743
CHAPTER NINETEEN
Respiratory System
(f
gs. 19.12
and
19.13)
. When stripped of their associated
blood vessels and tissues, the airways appear as an upside
down tree. The successive divisions of these branches from
the trachea to the microscopic air sacs follow:
1.
Right
and
left primary bronchi.
2.
Secondary,
or
lobar, bronchi.
Three branch from the
right primary bronchus, and two branch from the left.
3.
Tertiary,
or
segmental, bronchi.
Each of these
branches supplies a portion of the lung called a
bronchopulmonary segment.
Usually ten such segments
are in the right lung and eight are in the left lung.
4.
Intralobular bronchioles.
These small branches of the
segmental bronchi enter the basic units of the lung—the
lobules.
5.
Terminal bronchioles.
These tubes branch from
an intralobular bronchiole. Fifty to eighty terminal
bronchioles occupy a lobule of the lung.
6.
Respiratory bronchioles.
Two or more respiratory
bronchioles branch from each terminal bronchiole.
Short and about 0.5 millimeter in diameter, these
structures are called “respiratory” because a few air sacs
bud from their sides, enabling them to take part in gas
exchange.
7.
Alveolar ducts.
Alveolar ducts branch from each
respiratory bronchiole
(f
g. 19.14)
.
8.
Alveolar sacs.
Alveolar sacs are thin-walled, closely
packed outpouchings of the alveolar ducts.
9.
Alveoli
(al-ve
o-li). Alveoli are thin-walled, microscopic
air sacs that open to an alveolar sac. Air can diffuse
freely from the alveolar ducts, through the alveolar sacs,
and into the alveoli
(f
g. 19.15)
.
Dust particles, asbestos fibers, and other pollutants
travel at speeds of 200 centimeters per second in the trachea
but slow to 1 centimeter per second when deep in the lungs.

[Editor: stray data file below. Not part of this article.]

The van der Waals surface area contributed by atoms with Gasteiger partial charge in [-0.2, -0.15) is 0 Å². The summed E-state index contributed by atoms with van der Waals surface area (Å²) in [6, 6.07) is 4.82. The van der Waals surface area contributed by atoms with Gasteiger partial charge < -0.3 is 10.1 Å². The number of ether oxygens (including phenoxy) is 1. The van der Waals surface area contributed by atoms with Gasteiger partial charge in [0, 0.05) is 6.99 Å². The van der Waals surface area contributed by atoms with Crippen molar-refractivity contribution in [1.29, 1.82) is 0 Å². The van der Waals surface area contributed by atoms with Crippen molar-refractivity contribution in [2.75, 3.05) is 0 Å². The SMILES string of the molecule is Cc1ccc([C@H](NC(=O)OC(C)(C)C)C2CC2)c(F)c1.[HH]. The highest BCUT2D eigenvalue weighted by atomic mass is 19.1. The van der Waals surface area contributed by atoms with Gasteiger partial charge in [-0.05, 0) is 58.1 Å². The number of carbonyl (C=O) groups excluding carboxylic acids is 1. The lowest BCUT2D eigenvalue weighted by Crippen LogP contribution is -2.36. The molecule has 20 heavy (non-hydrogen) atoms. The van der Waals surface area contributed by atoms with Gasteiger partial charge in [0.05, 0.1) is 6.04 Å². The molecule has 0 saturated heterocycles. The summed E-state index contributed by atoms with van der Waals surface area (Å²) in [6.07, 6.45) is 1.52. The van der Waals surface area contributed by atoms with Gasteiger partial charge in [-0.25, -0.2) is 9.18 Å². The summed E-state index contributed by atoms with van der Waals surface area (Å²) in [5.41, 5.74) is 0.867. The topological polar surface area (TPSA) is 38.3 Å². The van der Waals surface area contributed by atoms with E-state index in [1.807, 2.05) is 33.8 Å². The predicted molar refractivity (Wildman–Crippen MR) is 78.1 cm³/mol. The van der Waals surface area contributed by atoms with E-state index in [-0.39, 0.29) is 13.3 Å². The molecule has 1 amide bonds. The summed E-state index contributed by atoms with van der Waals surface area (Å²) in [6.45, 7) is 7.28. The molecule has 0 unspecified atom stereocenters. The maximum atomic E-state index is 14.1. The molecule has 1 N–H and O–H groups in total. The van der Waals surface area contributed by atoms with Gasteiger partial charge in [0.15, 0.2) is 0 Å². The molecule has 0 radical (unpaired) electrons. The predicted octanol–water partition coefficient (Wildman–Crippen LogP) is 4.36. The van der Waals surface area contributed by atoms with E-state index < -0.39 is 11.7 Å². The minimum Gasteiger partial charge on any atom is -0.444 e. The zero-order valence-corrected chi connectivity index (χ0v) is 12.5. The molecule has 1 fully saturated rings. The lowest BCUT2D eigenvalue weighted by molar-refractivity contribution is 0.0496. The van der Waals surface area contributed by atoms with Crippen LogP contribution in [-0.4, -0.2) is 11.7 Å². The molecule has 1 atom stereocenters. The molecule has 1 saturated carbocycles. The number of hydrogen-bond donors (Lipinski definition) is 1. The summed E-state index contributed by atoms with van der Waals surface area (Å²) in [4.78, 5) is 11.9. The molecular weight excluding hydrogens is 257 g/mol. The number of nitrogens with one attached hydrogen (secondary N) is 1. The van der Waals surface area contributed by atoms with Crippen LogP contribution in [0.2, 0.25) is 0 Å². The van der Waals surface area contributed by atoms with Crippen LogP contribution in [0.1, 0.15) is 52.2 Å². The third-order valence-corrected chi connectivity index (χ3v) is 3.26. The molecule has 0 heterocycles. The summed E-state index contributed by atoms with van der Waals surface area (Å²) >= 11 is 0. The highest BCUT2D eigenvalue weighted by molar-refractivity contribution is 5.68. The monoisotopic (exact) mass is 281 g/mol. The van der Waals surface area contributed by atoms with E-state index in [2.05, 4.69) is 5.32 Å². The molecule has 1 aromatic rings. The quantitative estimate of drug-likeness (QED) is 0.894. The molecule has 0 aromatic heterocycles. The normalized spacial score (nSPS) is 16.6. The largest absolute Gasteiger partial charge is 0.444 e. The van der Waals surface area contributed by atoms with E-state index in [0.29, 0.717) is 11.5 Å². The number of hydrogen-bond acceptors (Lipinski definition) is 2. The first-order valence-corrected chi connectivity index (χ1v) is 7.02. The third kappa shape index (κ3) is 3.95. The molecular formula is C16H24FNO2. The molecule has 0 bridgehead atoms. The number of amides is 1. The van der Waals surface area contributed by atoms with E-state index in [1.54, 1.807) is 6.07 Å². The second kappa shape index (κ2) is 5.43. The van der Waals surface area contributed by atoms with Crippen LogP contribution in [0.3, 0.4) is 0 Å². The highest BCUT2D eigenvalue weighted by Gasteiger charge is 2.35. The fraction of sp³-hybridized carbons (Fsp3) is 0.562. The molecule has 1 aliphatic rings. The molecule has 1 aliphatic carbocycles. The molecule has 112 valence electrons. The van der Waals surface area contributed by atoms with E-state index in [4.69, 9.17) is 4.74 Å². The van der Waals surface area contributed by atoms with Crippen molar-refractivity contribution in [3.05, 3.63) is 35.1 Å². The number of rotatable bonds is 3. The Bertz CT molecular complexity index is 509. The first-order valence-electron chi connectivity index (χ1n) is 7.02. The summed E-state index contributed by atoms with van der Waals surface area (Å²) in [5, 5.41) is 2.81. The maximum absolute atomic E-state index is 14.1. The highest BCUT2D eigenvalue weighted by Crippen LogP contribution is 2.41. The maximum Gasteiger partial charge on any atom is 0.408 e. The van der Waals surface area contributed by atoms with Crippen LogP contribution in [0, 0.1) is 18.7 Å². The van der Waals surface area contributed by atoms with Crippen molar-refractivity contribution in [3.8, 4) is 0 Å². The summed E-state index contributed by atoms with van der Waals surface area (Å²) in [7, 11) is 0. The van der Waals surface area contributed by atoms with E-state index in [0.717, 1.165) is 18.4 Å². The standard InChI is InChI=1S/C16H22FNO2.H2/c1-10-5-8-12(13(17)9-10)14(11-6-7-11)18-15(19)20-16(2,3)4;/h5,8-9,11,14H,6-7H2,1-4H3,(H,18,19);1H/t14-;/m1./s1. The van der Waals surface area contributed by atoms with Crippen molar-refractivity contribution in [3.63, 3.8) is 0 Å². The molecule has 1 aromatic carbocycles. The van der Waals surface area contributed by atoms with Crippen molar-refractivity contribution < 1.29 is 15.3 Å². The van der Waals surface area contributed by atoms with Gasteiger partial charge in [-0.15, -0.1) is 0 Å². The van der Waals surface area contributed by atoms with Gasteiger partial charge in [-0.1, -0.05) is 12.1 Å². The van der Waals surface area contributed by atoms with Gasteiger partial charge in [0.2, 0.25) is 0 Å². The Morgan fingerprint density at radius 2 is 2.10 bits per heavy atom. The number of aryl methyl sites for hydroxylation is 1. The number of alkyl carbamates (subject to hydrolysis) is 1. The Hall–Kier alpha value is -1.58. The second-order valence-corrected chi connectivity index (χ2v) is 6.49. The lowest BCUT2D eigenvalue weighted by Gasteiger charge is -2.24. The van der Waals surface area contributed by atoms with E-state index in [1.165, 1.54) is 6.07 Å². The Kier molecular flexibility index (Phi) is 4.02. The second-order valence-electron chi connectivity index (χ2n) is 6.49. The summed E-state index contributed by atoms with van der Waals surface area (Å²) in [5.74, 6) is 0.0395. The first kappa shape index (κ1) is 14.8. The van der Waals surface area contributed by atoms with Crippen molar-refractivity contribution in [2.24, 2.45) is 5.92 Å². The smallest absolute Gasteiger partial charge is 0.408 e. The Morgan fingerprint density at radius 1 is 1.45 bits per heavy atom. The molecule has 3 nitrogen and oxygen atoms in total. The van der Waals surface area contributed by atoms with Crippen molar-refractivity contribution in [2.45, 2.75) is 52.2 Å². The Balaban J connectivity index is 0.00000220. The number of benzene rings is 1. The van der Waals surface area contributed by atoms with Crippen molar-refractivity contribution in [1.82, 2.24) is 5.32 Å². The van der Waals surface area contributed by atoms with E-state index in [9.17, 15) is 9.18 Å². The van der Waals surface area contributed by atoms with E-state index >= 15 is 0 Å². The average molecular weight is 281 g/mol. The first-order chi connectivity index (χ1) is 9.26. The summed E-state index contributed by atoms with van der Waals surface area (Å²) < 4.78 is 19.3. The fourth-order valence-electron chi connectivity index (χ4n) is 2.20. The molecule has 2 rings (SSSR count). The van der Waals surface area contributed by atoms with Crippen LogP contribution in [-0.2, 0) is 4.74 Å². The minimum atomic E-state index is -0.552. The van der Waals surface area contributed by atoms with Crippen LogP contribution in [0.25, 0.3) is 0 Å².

Gravity deposits such particles, particularly at branchpoints
Bronchial Tree
The
bronchial tree
(brong
ke-al tre
¯) consists of branched air-
ways leading from the trachea to the microscopic air sacs in
the lungs. Its branches begin with the right and left
primary
bronchi,
which arise from the trachea at the level of the ±
fth
thoracic vertebrae. The openings of the primary bronchi are
separated by a ridge of cartilage called the
carina
(see ± g.
19.8). Each bronchus, accompanied by large blood vessels,
enters its respective lung.
Branches of the Bronchial Tree
A short distance from its origin, each primary bronchus
divides into
secondary,
or
lobar, bronchi
(two on the left
and three on the right) that, in turn, branch repeatedly
Hyaline cartilage
Ciliated epithelium
Smooth muscle
Lumen of trachea
Connective tissue
Connective
tissue
Ciliated
epithelium
Lumen of
trachea
Hyaline
cartilage
Thyroid gland
Incision
Trachea
Hyoid
bone
Thyroid
cartilage
Cricoid
cartilage
Jugular
notch
FIGURE 19.9
Cross section of the trachea. Note the C-shaped ring of
hyaline cartilage in the wall.
FIGURE 19.10
Light micrograph of a section of the tracheal
wall (63×).
FIGURE 19.11
A tracheostomy may be performed to allow air to
bypass an obstruction in the larynx.
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